Multipleendocrine neoplasia type 1 (MEN1) is an autosomal dominant condition that includesa varying combination of more than 20 endocrine and non-endocrine tumors.Endocrine tumors associated with MEN1 include parathyroid tumors, pituitarytumors, well-differentiated endocrine tumors of the gastro-entero-pancreatic(GEP) tract, carcinoid tumors, and adrenocortical tumors. These tumors canbecome evident by overproduction of hormones by the tumor or by growth of thetumor itself. Non-endocrine tumors associated with MEN1 syndrome include facialangiofibromas, collagenomas, lipomas, meningiomas, ependymonas, and leiomyomas.
Parathyroidtumors are the main MEN1-associated endocrinopathy with onset in 90% ofindividuals at 20-25 years of age and manifest as hypercalcemia by age 50years. Prolactinoma is the most common pituitary tumor. GEP tract endocrinetumors include gastrinoma, insulinoma, glucagonoma, and VIPoma. Carcinoidtumors are non-hormone-secreting and manifest as a large mass after age 50years. Adrenocortical tumors are associated with primary hypercortisolism orhyperaldosteronism.
Approximately88% of affected individuals will have facial angiofibromas, which are benigntumors comprising blood vessels and connective tissue. These consist ofacneiform papules that do not regress and that may extend across the vermillionborder of the lips. Collagenomas are seen in about in 72% of affectedindividuals and are multiple, skin-colored, sometimes hypopigmented, cutaneiousnodules symmetrically arranged on the trunk, neck, and upper limbs. They aretypically asymptomatic, roundish, and firm-elastic, from a few millimeters toseveral centimeters in size.
Clinicaldiagnostic criteria for MEN1 include the presence of two endrocrine tumors thatare parathyroid, pituitary, or GEP tract tumors. Familial MEN1 is defined as MEN1 in an individual who has either at least one first-degreerelative with at least one of these endocrine tumors or only one organ involvement and an MEN1disease-causing germline mutation. Molecular genetictesting of MEN1(11q13), the only gene known to be associated with MEN1, detects MEN1 mutations in about 80-90%of probands with familial MEN1 and in about 65% of individuals with a single occurrence of MEN1 in thefamily. Approximately 10% of cases are caused by de novo mutations.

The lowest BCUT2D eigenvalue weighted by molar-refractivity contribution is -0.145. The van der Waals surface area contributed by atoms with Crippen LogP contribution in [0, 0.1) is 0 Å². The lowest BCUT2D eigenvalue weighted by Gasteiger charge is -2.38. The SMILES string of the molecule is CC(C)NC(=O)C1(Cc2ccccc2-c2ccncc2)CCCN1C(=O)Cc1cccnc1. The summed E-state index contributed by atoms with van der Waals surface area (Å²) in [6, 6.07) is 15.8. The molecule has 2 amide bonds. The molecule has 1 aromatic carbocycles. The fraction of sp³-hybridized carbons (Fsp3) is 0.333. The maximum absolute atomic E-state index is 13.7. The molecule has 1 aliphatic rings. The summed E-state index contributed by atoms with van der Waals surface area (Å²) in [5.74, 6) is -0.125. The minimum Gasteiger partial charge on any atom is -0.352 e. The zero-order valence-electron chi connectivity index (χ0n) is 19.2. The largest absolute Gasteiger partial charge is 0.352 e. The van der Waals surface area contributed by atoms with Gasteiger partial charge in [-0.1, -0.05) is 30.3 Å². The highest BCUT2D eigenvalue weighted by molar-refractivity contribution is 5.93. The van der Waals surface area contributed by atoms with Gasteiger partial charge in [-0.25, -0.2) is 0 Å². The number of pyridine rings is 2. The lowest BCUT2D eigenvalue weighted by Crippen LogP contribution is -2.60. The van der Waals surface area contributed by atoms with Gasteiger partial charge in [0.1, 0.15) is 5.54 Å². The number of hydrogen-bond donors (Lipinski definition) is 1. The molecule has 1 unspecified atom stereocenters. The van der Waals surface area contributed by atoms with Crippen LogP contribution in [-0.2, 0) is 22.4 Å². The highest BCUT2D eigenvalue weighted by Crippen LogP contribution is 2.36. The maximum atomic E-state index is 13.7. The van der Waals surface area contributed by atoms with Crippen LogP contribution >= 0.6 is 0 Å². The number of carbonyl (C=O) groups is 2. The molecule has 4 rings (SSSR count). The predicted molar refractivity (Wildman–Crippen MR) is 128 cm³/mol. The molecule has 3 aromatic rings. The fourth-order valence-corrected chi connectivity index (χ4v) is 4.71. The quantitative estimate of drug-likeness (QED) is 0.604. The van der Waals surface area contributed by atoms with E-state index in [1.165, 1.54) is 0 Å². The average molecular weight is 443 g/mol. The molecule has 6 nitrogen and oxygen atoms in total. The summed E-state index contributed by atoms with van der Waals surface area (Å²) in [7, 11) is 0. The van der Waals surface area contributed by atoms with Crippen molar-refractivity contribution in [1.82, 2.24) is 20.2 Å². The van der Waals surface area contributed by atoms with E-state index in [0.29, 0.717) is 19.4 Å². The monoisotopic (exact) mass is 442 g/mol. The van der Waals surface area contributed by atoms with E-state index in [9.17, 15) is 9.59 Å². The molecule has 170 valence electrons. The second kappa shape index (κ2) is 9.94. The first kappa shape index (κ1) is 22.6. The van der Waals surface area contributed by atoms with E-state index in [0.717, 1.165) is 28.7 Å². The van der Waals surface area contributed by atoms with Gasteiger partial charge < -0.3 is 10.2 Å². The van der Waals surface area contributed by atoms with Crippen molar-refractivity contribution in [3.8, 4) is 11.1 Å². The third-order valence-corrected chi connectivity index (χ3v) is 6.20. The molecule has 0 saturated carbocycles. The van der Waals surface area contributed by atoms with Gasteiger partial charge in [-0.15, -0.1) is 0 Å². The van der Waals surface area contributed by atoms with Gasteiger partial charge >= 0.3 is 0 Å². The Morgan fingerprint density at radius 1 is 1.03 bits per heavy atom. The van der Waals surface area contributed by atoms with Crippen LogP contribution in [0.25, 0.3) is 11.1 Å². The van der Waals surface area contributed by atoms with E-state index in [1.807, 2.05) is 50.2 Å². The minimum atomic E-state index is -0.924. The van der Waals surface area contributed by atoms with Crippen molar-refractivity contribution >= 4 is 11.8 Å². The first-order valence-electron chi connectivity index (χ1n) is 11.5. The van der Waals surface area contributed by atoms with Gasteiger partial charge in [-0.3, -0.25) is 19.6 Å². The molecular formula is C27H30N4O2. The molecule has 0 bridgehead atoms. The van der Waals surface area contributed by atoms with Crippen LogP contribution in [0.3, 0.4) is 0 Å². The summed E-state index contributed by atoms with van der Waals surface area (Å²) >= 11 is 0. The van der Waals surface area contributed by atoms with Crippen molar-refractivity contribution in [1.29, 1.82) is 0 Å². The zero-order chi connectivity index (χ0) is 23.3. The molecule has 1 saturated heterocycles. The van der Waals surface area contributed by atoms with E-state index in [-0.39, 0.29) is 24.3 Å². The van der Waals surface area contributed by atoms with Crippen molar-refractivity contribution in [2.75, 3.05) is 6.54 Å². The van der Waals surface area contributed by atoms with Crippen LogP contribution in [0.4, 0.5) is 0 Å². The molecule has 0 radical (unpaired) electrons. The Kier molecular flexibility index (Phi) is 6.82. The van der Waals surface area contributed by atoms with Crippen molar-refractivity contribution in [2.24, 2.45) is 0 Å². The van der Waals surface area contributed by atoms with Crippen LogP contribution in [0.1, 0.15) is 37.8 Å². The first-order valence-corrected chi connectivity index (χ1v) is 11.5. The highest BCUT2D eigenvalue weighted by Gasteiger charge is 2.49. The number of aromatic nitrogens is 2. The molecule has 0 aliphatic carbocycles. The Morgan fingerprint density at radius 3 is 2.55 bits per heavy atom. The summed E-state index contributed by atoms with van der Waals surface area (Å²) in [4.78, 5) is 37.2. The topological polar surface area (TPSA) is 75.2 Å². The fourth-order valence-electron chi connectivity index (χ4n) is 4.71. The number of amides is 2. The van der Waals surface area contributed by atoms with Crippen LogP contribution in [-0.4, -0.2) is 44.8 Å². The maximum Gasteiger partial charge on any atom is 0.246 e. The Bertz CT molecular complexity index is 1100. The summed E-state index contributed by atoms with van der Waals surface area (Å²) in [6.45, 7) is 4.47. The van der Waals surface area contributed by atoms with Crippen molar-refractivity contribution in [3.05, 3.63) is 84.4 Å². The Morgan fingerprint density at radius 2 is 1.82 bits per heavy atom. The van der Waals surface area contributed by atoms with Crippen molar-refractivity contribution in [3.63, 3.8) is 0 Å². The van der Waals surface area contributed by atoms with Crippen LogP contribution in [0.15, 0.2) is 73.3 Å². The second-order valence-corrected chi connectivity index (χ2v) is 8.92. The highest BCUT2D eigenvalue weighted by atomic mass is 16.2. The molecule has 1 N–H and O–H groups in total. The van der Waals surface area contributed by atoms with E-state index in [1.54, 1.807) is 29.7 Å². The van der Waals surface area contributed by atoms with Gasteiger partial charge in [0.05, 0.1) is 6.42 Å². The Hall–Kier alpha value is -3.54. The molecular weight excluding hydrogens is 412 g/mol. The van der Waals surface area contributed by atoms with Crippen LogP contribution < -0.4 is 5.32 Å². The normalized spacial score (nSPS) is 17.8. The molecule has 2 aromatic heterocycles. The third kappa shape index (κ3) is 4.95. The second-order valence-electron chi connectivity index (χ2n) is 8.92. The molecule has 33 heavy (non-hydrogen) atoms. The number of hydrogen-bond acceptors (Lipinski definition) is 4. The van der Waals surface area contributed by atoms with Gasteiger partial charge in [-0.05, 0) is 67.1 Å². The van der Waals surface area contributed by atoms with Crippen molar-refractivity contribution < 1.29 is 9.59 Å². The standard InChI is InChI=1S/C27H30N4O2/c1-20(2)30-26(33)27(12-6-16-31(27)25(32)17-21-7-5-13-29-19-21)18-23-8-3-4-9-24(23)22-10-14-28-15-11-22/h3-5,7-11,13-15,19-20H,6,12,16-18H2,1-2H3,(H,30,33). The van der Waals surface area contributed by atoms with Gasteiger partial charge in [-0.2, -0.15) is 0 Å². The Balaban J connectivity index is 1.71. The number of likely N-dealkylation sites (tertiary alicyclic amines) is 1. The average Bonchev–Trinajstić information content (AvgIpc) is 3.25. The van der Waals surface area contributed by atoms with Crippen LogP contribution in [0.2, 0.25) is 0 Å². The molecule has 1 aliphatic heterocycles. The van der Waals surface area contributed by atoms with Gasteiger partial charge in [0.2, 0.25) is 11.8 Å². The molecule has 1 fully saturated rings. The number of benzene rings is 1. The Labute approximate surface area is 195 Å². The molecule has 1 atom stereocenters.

Click here for the GeneTests summary on this condition.
This test is indicated for:
- Confirmation of a clinical/biochemical diagnosis of MEN1 in individuals who have tested negative for sequence analysis
- Individuals at-risk for MEN1 due to family history who have tested negative for sequence analysis
Infants and Young Children (<2 years of age): 2-3 ml
Children > 2 years of age to 10 years old: 3-5 ml
Older Children & Adults: 5-10 ml
Autopsy: 2-3 ml unclotted cord or cardiac blood
Isolation using the Perkin Elmer™Chemagen™ Chemagen™ Automated Extraction method or Qiagen™ Puregene kit for DNA extraction is recommended.
Submit copies of diagnostic biochemical test results with the sample, if appropriate. Contact the laboratory if further information is needed.
Sequence analysis is required before deletion/duplication analysis by targeted CGH array. If sequencing is performed outside of EGL Genetics, please submit a copy of the sequencing report with the test requisition.
- Sequencing analysis of the MEN1 gene is available (VQ) and is required before deletion/duplication analysis.
- Prenataltesting is available to individuals who are confirmed carriers ofmutations. Please contact the laboratory genetic counselor to discussappropriate testing prior to collecting a prenatal specimen.